This really can't be considered a book, per se. All it is, really, is a collection of quotes which have been copy and pasted into a text document. Period. I could have done that.
Great stories but the voices used to portray the quotes were horrible and distracting. I learned a lot about SNL but wish they should have had someone actually portray the voices more authentically.
Well, it's slightly more exciting than watching paint dry. The narrators didn't keep my attention...in fact I didn't even listen to the whole thing.
This book starts out very interesting but gets a little long winded and when it finally winds up I was glad it did. The early days of SNL was the most interesting. The first cast were the ones I grew up with and there was actually very little revealed in this book that hasn't been common knowledge for many years. I was surprised at a few things and especially all the negative comments about Chevy Chase even from some of the more recent cast members.
I dont think you can grow up in America today without Saturday Night Live being part of your cultural heritage. As a young man born in 1982, it was definitely a solid part of my upbringing. It was a right of passage to get to stay up till 1130 and you really started to show your maturity when you could stay up for the whole show.
This book recounts some of the wonderful stories behind the making of this iconic show. Much like the show itself, it is often witty, intelligent, funny, and cool but oftentimes just as misdirected, scatterbrained, misfocused, and boring. The book itself is definitely interesting. But something strikes me as a tad fishy when Jon Belushi gets nearly a total hour of audiobook time, and Phil Hartman gets a brief mention. The book obviously slants towards the original cast which deserves all of the praise they are given. My biggest problem is that I wanted to hear more about the early to mid 90s then just Chris Rock's struggle with race issues. I think the first two thirds of this book make the first half of a very interesting story, but Lorne and the gang would do well to step up and give us just as much background on later casts as the original 1975 cast.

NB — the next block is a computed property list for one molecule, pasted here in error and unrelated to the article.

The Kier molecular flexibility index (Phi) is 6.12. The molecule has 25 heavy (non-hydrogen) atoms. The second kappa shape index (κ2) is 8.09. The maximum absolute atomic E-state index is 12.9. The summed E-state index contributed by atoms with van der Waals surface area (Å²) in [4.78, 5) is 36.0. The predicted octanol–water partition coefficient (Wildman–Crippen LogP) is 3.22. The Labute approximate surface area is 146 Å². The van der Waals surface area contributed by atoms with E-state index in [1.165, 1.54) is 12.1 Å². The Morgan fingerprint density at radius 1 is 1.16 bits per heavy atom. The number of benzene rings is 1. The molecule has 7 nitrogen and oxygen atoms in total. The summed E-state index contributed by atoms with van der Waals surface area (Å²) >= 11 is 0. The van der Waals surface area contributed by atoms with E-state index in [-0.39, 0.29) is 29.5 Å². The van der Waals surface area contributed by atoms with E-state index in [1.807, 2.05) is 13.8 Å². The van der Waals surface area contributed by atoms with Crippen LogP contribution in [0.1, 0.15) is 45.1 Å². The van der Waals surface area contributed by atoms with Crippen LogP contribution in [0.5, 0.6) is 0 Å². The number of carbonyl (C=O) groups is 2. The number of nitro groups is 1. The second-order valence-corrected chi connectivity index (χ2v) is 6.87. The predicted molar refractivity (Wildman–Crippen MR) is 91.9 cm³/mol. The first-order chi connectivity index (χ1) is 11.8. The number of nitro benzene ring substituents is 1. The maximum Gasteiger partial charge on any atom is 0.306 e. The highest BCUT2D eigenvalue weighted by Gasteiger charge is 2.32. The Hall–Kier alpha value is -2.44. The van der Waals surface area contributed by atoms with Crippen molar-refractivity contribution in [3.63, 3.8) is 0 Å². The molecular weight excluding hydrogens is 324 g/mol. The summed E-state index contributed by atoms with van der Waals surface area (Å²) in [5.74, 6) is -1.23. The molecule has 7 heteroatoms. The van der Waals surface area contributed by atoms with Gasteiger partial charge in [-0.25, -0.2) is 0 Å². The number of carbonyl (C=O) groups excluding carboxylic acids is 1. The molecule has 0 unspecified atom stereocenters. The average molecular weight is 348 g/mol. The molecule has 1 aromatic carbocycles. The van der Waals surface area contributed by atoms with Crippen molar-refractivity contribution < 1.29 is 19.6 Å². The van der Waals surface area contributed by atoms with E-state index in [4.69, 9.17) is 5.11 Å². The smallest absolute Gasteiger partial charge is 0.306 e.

The narration in this book is just awful. "Readers" are used to portray real life actors, comedians, musicians, etc. and it's just horrible. The person who reads the Billy Crystal excerpts is particularly annoying. The effort put into immitating people is so distracting and off-putting, that at some point, I almost just threw in the towel and gave up the book.
I think the actors who recreated voices of people we know did an amazing job (sometimes having to re-create the voices of a character we know doing an impersonation of another celebrity!). Obviously, getting the original quotees would have been prohibitively expensive. As far as being somewhat melancholy in mood, as opposed to being a nice, packaged tribute, that's what the point of the book is... the show can be cancelled at any time without notice.. and that has been true for its entire turbulent history. It's never comfortable and nice.
It was enjoyable to relive some of my favorite SNL moments and to get a behind-the-scenes view of one of my favorite shows. It was not completely objective and certain characters did not participate. But, you get a much more complete view of the people that have made SNL such a successful show (and those who haven't).
We've heard it all before. This book is a big disappointment because we learn nothing we haven't been subjected to for years by gossip scribes. I mean, Jane Curtain doesn't like John Belushi! Janeanne Garafalo feels women got the short end of the stick on SNL! Chevy Chase is an arrogant wannabe! Wow, who would have guessed?